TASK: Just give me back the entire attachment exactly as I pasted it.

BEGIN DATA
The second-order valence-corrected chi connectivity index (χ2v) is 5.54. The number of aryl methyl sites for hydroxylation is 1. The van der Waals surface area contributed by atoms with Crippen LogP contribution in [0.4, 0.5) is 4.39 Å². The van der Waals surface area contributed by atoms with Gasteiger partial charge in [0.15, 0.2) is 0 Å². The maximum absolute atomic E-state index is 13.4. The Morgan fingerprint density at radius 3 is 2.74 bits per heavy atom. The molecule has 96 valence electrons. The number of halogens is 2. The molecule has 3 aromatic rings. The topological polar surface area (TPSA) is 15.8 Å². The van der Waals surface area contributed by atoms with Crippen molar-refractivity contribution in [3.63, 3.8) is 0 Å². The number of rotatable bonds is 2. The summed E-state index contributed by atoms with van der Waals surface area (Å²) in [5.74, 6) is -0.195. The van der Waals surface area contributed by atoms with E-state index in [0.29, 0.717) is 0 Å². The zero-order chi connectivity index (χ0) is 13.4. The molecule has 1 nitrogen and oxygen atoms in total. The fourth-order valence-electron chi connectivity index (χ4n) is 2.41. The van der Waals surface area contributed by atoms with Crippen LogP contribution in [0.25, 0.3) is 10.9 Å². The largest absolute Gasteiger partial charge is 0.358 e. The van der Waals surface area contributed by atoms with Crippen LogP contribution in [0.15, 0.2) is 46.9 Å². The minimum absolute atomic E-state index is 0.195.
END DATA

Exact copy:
The second-order valence-corrected chi connectivity index (χ2v) is 5.54. The number of aryl methyl sites for hydroxylation is 1. The van der Waals surface area contributed by atoms with Crippen LogP contribution in [0.4, 0.5) is 4.39 Å². The van der Waals surface area contributed by atoms with Gasteiger partial charge in [0.15, 0.2) is 0 Å². The maximum absolute atomic E-state index is 13.4. The Morgan fingerprint density at radius 3 is 2.74 bits per heavy atom. The molecule has 96 valence electrons. The number of halogens is 2. The molecule has 3 aromatic rings. The topological polar surface area (TPSA) is 15.8 Å². The van der Waals surface area contributed by atoms with Crippen molar-refractivity contribution in [3.63, 3.8) is 0 Å². The number of rotatable bonds is 2. The summed E-state index contributed by atoms with van der Waals surface area (Å²) in [5.74, 6) is -0.195. The van der Waals surface area contributed by atoms with E-state index in [0.29, 0.717) is 0 Å². The zero-order chi connectivity index (χ0) is 13.4. The molecule has 1 nitrogen and oxygen atoms in total. The fourth-order valence-electron chi connectivity index (χ4n) is 2.41. The van der Waals surface area contributed by atoms with Crippen LogP contribution in [0.25, 0.3) is 10.9 Å². The largest absolute Gasteiger partial charge is 0.358 e. The van der Waals surface area contributed by atoms with Crippen LogP contribution in [0.15, 0.2) is 46.9 Å². The minimum absolute atomic E-state index is 0.195.